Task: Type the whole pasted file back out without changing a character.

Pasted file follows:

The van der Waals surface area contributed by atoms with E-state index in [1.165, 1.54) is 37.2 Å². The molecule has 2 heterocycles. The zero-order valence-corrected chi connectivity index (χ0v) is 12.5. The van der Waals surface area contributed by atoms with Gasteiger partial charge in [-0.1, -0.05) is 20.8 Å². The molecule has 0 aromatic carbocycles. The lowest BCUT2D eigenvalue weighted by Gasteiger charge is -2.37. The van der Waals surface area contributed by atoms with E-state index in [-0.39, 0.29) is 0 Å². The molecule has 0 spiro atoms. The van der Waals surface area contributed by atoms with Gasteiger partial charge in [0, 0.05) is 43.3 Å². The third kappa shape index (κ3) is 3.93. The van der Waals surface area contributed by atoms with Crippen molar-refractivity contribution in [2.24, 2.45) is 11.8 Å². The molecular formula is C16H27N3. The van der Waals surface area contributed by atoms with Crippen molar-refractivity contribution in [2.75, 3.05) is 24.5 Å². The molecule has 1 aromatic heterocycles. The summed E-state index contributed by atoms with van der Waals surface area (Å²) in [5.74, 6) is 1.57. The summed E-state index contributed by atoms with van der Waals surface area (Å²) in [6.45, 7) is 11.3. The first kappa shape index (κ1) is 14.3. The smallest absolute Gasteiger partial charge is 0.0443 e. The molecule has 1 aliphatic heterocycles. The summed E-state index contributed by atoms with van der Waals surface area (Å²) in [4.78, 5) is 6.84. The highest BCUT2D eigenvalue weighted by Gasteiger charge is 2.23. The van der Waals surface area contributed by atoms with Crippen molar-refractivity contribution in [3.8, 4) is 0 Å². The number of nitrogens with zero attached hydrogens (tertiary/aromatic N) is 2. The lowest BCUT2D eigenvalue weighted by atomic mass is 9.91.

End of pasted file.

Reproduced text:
The van der Waals surface area contributed by atoms with E-state index in [1.165, 1.54) is 37.2 Å². The molecule has 2 heterocycles. The zero-order valence-corrected chi connectivity index (χ0v) is 12.5. The van der Waals surface area contributed by atoms with Gasteiger partial charge in [-0.1, -0.05) is 20.8 Å². The molecule has 0 aromatic carbocycles. The lowest BCUT2D eigenvalue weighted by Gasteiger charge is -2.37. The van der Waals surface area contributed by atoms with E-state index in [-0.39, 0.29) is 0 Å². The molecule has 0 spiro atoms. The van der Waals surface area contributed by atoms with Gasteiger partial charge in [0, 0.05) is 43.3 Å². The third kappa shape index (κ3) is 3.93. The van der Waals surface area contributed by atoms with Crippen molar-refractivity contribution in [2.24, 2.45) is 11.8 Å². The molecular formula is C16H27N3. The van der Waals surface area contributed by atoms with Crippen molar-refractivity contribution in [2.75, 3.05) is 24.5 Å². The molecule has 1 aromatic heterocycles. The summed E-state index contributed by atoms with van der Waals surface area (Å²) in [5.74, 6) is 1.57. The summed E-state index contributed by atoms with van der Waals surface area (Å²) in [6.45, 7) is 11.3. The first kappa shape index (κ1) is 14.3. The smallest absolute Gasteiger partial charge is 0.0443 e. The molecule has 1 aliphatic heterocycles. The summed E-state index contributed by atoms with van der Waals surface area (Å²) in [4.78, 5) is 6.84. The highest BCUT2D eigenvalue weighted by Gasteiger charge is 2.23. The van der Waals surface area contributed by atoms with Crippen molar-refractivity contribution in [3.8, 4) is 0 Å². The number of nitrogens with zero attached hydrogens (tertiary/aromatic N) is 2. The lowest BCUT2D eigenvalue weighted by atomic mass is 9.91.